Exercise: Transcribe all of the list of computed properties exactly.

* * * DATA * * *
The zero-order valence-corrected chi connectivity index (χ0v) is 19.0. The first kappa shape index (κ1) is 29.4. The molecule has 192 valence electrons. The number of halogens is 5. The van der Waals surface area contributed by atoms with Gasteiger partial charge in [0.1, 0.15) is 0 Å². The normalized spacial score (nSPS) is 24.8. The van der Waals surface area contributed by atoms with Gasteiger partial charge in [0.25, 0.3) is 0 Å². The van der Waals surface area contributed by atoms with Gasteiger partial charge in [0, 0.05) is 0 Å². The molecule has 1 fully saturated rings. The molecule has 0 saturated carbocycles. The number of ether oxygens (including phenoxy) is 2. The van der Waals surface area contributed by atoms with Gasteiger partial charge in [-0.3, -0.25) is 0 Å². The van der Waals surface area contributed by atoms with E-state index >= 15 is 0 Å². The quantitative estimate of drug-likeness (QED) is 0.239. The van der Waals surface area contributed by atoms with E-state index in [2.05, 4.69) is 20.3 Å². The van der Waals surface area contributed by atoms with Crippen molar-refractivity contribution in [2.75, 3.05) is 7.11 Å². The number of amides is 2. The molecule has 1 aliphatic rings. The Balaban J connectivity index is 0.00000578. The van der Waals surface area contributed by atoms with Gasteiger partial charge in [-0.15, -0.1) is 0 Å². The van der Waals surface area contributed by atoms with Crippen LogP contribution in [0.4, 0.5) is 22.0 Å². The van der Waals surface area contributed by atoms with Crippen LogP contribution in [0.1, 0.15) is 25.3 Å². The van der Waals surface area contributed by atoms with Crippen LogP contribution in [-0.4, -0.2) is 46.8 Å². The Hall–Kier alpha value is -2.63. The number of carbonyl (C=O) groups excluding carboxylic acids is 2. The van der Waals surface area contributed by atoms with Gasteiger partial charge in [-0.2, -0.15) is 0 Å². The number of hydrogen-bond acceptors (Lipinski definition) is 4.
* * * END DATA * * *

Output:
The zero-order valence-corrected chi connectivity index (χ0v) is 19.0. The first kappa shape index (κ1) is 29.4. The molecule has 192 valence electrons. The number of halogens is 5. The van der Waals surface area contributed by atoms with Gasteiger partial charge in [0.1, 0.15) is 0 Å². The normalized spacial score (nSPS) is 24.8. The van der Waals surface area contributed by atoms with Gasteiger partial charge in [0.25, 0.3) is 0 Å². The van der Waals surface area contributed by atoms with Gasteiger partial charge in [0, 0.05) is 0 Å². The molecule has 1 fully saturated rings. The molecule has 0 saturated carbocycles. The number of ether oxygens (including phenoxy) is 2. The van der Waals surface area contributed by atoms with Gasteiger partial charge in [-0.3, -0.25) is 0 Å². The van der Waals surface area contributed by atoms with E-state index >= 15 is 0 Å². The quantitative estimate of drug-likeness (QED) is 0.239. The van der Waals surface area contributed by atoms with E-state index in [2.05, 4.69) is 20.3 Å². The van der Waals surface area contributed by atoms with Crippen molar-refractivity contribution in [2.75, 3.05) is 7.11 Å². The number of amides is 2. The molecule has 1 aliphatic rings. The Balaban J connectivity index is 0.00000578. The van der Waals surface area contributed by atoms with Gasteiger partial charge in [-0.15, -0.1) is 0 Å². The van der Waals surface area contributed by atoms with Crippen LogP contribution in [0.4, 0.5) is 22.0 Å². The van der Waals surface area contributed by atoms with Crippen LogP contribution in [0.1, 0.15) is 25.3 Å². The van der Waals surface area contributed by atoms with Crippen LogP contribution in [-0.4, -0.2) is 46.8 Å². The Hall–Kier alpha value is -2.63. The number of carbonyl (C=O) groups excluding carboxylic acids is 2. The van der Waals surface area contributed by atoms with Gasteiger partial charge in [-0.2, -0.15) is 0 Å². The number of hydrogen-bond acceptors (Lipinski definition) is 4.